Ranges of moisture-source temperatures estimated from Antarctic ice core stable isotope records over the glacial-interglacial cycles
1IPSL-Laboratoire des Sciences du Climat et l'Environnement (LSCE/IPSL), UMR8212, CEA-CNRS-UVSQ, 91191, France
2National Institute of Polar Research, Research Organization of Information and Systems, Tachikawa, Tokyo 190-8518, Japan
3Department of Mathematics and Geosciences, University of Trieste, via E. Weiss 2, 34128, Trieste, Italy
*now at: Department Chemistry, Biology and Marine Science, Faculty of Science, University of the Ryukyus, 1 Senbaru, Nishihara, Okinawa, 903-0213, Japan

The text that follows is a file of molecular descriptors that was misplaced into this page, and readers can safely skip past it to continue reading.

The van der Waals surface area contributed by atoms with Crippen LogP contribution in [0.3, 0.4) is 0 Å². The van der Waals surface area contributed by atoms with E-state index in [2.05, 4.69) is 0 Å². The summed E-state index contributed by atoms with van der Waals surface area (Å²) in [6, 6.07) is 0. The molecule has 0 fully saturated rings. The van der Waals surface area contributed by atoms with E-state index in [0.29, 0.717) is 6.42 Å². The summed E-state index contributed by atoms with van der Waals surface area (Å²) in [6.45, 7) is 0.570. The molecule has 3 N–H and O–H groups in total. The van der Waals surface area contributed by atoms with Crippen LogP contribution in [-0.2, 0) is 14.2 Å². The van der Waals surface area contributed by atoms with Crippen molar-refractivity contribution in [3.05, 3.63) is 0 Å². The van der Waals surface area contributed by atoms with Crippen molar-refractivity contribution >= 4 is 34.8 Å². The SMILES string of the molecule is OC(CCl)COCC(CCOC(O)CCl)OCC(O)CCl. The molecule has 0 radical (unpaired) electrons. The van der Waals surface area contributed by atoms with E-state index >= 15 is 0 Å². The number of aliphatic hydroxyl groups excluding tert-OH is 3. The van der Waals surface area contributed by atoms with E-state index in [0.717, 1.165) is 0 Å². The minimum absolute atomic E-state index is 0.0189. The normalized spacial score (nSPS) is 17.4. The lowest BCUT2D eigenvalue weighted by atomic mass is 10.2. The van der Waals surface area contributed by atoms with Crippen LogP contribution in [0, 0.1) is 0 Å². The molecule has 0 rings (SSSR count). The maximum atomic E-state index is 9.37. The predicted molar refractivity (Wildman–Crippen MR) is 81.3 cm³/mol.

Abstract. A single isotope ratio (δD or δ18O) of water is widely used as an air-temperature proxy in Antarctic ice cores. These isotope ratios, however, do not solely depend on air-temperature but also on the extent of distillation of heavy isotopes out of atmospheric water vapor from an oceanic moisture source to a precipitation site. The temperature changes at the oceanic moisture source (ΔTsource) and at the precipitation site (ΔTsite) can be retrieved by using deuterium-excess (d) data. A new d record from Dome Fuji, Antarctica is produced spanning the past 360 000 yr and compared with records from Vostok and EPICA Dome C ice cores. To retrieve ΔTsource and ΔTsite information, different linear regression equations have been proposed using theoretical isotope distillation models. A major source of uncertainty lies in the coefficient of regression, βsite which is related to the sensitivity of d to ΔTsite. We show that different ranges of temperature and selections of isotopic model outputs may increase the value of βsite by a factor of two. To explore the impacts of this coefficient on the reconstructed temperatures, we apply for the first time the exact same methodology to the isotope records from the three Antarctica ice cores. We show that uncertainties in the βsite coefficient strongly affect (i) the glacial-interglacial magnitude of ΔTsource; (ii) the imprint of obliquity in ΔTsource and in the site-source temperature gradient. By contrast, we highlight the robustness of ΔTsite reconstruction using water isotopes records.